the idea of a Servant King; maybe he is distraught over Jesus’ mysterious words
about departing from them soon. But whatever their thoughts, these two men find
strength and solace in their shared love of Jesus. Maybe, in comforting one another
they are more able to overcome their own confusion and fear and enter more fully
into the what is happening before their eyes. Perhaps, like us, we need the comfort
and love of others alongside us to understand the serving love of God more clearly.
We need one another to understand the depth God’s love in Christ.
Moving around the table, there are four disciples in the shadows. They seem to be
struggling more than the others in accepting Jesus’ humble actions. Starting on our
right and moving left, the first disciple in this group seems to have pain etched on
his face: his brown is deeply-furrowed brow and his clasped, wringing hands seem to
point to anxiety and confusion, and maybe also sorrow. It almost seems as if he
wants to get up from the table in order to stop Jesus from washing Peter’s feet.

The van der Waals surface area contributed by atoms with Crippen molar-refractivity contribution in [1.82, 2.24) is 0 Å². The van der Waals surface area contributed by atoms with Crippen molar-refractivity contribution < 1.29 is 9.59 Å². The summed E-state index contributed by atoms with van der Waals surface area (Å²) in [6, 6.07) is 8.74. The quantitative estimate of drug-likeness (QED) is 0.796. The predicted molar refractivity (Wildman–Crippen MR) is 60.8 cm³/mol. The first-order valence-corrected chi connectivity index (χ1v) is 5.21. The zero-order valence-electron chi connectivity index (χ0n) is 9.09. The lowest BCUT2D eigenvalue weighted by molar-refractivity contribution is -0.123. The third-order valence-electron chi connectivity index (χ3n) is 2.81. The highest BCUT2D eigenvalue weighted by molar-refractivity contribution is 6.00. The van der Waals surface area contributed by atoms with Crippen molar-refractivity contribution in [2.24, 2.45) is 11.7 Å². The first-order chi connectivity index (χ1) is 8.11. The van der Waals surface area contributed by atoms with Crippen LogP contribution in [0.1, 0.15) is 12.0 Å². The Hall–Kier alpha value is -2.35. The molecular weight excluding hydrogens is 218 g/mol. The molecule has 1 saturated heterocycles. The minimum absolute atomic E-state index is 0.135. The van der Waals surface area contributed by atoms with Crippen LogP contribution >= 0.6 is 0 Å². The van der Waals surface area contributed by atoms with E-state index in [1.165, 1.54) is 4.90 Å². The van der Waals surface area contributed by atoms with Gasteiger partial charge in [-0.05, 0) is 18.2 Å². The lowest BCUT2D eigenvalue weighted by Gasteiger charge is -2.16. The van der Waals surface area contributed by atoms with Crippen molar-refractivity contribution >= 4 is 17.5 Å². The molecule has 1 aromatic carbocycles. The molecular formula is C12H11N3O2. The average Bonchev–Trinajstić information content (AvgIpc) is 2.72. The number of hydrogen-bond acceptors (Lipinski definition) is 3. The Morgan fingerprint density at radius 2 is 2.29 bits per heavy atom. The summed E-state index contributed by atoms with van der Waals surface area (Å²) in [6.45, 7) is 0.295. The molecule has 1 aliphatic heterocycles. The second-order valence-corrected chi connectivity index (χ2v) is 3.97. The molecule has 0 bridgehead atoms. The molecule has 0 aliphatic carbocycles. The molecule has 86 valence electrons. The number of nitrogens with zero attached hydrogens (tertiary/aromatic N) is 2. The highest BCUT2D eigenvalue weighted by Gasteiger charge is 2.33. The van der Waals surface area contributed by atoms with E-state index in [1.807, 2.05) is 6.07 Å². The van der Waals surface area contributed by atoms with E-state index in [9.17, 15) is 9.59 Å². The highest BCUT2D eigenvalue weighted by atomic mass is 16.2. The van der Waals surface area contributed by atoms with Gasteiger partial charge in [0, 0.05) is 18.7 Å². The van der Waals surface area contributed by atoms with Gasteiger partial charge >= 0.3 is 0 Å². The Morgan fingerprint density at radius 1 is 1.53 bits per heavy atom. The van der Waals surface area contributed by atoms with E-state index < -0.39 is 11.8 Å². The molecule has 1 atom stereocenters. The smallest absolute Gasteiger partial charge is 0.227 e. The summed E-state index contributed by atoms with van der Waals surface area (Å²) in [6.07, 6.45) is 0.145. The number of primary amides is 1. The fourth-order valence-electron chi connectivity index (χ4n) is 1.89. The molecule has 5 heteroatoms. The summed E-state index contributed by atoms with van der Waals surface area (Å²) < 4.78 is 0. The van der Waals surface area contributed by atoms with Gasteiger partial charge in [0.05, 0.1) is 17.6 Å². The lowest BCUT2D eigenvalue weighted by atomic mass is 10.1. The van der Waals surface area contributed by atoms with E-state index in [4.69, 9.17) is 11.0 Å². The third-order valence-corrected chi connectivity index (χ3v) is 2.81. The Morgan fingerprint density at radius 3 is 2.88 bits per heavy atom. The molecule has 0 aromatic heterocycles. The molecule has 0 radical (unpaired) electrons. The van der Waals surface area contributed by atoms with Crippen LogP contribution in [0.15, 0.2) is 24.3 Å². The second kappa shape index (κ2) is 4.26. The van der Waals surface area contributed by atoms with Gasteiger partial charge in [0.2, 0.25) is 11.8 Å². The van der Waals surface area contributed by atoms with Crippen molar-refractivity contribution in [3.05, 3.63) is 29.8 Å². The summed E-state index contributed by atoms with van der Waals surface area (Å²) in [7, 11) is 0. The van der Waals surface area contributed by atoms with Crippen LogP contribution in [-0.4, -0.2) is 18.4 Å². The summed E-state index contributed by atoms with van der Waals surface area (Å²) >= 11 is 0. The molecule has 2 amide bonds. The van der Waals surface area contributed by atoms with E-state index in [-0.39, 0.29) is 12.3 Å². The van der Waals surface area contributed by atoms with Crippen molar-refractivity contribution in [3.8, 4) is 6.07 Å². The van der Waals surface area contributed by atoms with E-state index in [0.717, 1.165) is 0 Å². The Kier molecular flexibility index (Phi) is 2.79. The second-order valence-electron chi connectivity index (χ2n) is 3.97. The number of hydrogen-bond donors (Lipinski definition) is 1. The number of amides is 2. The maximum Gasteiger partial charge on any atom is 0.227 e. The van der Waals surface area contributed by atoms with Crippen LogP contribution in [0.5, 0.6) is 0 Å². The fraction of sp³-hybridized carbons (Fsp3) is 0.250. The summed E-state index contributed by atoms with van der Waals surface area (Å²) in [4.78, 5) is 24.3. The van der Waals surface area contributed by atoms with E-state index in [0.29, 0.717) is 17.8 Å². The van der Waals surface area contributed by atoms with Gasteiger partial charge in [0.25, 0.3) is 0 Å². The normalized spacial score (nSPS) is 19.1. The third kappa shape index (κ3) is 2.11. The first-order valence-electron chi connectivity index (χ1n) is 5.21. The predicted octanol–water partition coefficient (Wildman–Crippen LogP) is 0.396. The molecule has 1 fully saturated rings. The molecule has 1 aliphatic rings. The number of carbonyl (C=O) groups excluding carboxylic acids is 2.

‘Stop, Jesus. This is wrong!’ It just doesn’t make sense…
The man seated next to him is almost completely hidden from view, though he
appears to be watching thoughtfully, resting his chin on his hand in a gesture of deep
contemplation. Maybe he is a sceptic, who is slowly beginning to come to terms
with the truth that is dawning in front of him. Maybe he’s beginning to realise that
love comes not through power but service. Perhaps some of us are learning that
lesson, perhaps the hard way.
The third man is a wonderful study in disbelief. He is wrapping his head in his hands,
scarcely able to watch such his Master perform the abject task of a servant. Likewise
with the fourth man in this subgroup, head resting on folded arms, as he watches
Jesus with an expression of quiet disbelief. Perhaps for the se two disciples, what is
unfolding before them – the servanthood of the one they have come to know as
Master and Rabbi – is almost too much to take in. One clutches his head as if utterly
confused. The other is deep in appalled thought.